Class doesn't interest me as a theme in itself. What I'm more interested in is human behaviour. I am continually observing people from all walks of life - to a point where I have to stop myself staring too much.

6) After previous film Unrelated you didn't want to go into the studio
and you have been asking for funding from alternative sources in order
to stay creative and have freedom. Tell us a bit about the funding
system in UK and about the way to keep creative freedom?

Absolutely. I always think a question about money and budgets is a question about freedom. I regard my film making freedom with the utmost importance. I don't have much experience of the funding system in the UK. I would like to! It's not easy raising money in this current climate and my producer has to be creative. I don't demand a lot of money because my films are quite simple to make - usually involving a single location which allows me to shoot in story order. This for me is the greatest luxury and it isn't expensive.

7)Your film is very particular due to a minimalist approach. Why this
approach? Did someone inspired you?

My approach to film making came about partly as a reaction to the television drama I'd been making. There was little room for my own instincts within that type of television. So this more expressive side of myself had been waiting patiently in the wings. When I finally created this opportunity for myself - to write and direct my own films - my attitude and style tended towards simplicity because my television work always felt overworked, over explained, and rather elaborate, because this was usually what the TV executives wanted.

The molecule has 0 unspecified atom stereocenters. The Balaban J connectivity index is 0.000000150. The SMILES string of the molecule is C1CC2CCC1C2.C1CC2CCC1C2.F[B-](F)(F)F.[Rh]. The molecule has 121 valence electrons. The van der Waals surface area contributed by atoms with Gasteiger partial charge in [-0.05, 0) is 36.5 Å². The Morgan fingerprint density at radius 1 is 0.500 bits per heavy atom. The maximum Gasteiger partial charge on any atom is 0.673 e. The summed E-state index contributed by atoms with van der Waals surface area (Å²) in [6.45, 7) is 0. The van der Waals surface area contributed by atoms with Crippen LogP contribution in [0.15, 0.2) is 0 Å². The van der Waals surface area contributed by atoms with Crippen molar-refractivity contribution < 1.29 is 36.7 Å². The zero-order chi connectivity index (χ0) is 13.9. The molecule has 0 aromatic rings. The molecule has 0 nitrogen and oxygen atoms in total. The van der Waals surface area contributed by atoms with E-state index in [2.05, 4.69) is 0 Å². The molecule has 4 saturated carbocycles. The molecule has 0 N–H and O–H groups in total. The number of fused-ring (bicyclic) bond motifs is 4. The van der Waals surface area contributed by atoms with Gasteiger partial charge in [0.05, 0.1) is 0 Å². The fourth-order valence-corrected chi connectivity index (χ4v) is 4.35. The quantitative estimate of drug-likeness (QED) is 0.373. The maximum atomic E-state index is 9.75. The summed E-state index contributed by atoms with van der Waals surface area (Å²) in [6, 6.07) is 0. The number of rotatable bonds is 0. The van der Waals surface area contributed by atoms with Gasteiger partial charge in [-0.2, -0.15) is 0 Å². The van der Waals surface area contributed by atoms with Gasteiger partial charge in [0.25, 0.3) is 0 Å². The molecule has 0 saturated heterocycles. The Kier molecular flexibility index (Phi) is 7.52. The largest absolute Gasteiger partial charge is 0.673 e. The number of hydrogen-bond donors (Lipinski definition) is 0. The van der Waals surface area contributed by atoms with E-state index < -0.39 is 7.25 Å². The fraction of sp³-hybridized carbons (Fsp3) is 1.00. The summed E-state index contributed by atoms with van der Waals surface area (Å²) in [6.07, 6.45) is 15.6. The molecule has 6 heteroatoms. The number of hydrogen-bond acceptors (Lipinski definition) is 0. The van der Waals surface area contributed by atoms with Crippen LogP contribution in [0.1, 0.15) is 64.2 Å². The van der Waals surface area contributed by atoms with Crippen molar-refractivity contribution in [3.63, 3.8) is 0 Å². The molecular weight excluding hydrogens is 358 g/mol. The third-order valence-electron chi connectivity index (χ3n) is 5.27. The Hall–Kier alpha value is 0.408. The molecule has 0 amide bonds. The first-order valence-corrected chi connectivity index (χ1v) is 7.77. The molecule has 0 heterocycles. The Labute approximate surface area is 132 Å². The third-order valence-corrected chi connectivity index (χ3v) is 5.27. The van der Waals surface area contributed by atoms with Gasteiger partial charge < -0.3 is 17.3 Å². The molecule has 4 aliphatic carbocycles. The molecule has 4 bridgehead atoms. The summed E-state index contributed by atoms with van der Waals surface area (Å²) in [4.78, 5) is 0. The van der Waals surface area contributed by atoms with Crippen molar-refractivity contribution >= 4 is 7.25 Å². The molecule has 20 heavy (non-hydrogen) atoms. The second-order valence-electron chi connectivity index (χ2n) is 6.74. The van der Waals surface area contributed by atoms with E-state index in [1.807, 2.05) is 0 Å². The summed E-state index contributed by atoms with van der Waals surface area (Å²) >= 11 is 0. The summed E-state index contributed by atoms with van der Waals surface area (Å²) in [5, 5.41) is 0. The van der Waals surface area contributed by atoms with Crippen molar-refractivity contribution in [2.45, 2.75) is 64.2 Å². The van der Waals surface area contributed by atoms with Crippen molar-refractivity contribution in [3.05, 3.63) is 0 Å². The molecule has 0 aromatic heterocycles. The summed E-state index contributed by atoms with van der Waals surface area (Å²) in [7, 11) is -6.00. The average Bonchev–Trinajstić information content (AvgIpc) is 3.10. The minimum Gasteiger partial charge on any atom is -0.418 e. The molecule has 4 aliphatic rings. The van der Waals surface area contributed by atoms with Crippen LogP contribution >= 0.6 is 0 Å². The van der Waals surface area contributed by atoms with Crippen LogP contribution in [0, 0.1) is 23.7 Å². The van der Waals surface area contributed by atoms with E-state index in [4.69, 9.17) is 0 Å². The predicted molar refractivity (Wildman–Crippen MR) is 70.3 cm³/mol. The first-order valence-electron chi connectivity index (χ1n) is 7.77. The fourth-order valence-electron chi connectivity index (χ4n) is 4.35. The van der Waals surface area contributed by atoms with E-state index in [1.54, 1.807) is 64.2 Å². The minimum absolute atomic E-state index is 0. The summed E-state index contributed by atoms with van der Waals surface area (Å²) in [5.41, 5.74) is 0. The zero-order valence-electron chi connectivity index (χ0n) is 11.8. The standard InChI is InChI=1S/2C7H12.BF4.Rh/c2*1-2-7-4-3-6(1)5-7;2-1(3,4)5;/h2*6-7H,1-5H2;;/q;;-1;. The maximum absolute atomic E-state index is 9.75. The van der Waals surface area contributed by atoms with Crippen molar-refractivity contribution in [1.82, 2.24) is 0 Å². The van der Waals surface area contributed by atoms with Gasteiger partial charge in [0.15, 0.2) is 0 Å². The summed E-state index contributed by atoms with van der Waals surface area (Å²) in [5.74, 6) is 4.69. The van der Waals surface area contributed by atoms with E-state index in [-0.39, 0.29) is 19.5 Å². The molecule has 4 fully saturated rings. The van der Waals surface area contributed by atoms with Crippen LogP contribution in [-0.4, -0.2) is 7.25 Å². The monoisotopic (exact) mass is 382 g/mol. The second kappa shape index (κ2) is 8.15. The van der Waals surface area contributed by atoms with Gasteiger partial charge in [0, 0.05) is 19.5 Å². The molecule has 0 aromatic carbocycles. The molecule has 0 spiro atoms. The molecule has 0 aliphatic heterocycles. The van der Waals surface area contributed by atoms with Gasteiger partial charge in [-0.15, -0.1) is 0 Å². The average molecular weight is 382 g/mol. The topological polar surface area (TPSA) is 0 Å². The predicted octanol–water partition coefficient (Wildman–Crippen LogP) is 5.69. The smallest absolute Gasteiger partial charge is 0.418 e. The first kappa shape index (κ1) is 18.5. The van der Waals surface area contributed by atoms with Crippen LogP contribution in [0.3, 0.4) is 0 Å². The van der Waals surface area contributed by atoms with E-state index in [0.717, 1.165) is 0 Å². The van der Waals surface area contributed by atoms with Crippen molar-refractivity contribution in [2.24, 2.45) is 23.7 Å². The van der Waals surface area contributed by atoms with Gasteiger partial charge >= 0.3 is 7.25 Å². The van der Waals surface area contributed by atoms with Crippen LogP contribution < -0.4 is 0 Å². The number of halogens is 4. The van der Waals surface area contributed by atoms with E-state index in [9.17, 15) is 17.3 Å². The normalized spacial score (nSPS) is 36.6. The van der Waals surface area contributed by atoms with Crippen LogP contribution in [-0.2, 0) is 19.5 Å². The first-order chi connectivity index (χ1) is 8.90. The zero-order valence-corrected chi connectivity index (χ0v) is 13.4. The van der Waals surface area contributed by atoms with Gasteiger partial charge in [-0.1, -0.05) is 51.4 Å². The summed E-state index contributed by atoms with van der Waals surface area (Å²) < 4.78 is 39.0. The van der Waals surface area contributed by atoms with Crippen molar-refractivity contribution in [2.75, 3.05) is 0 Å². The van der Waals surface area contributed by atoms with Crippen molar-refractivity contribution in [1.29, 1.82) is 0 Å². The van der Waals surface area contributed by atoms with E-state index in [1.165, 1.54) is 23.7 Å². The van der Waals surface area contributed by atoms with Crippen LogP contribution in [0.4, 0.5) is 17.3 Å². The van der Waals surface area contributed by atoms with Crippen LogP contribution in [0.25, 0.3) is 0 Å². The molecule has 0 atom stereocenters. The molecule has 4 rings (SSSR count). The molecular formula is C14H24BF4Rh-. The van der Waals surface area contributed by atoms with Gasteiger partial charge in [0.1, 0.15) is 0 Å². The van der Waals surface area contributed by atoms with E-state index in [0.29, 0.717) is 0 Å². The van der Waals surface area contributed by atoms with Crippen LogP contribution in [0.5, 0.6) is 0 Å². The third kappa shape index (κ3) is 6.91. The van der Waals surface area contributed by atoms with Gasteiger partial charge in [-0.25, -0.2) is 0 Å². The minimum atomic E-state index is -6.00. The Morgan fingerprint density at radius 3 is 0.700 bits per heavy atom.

Robert Bresson said 'One does not create by adding, but by taking away'.

8)What does the achievement brings by now?

Is it easier or harder to
shoot another film?
I came to filmmaking late - in my mid forties - and I have a lot of catching up to do. Each film is a challenge but it's the same for the first as it is now for the third. It's true I am aware there's a certain idea, in the UK anyway, of the kind of cinema I make - and I have to fight this perception and continue to experiment and take risks and not fall into a safe trap of my own making.

9) About your new film?

My new film is still being formed. Writing for me is a free flowing process and ideas continue to develop when I'm shooting. So whatever I say will change. However I am shooting in London, my home town, for the first time. I am attempting to create my own London cocktail which is a process of distillation and reduction.
I have also recently set up a film club called A Nos Amours with another film maker Adam Roberts. We show films which are rarely seen or generally under appreciated. After my experience at this years Kino Otok Isola Cinema I'm inspired to show important Slovenian films like Funeral Feast by Matjaž Klopčič and Bread and Milk by Jan Cvitkovič.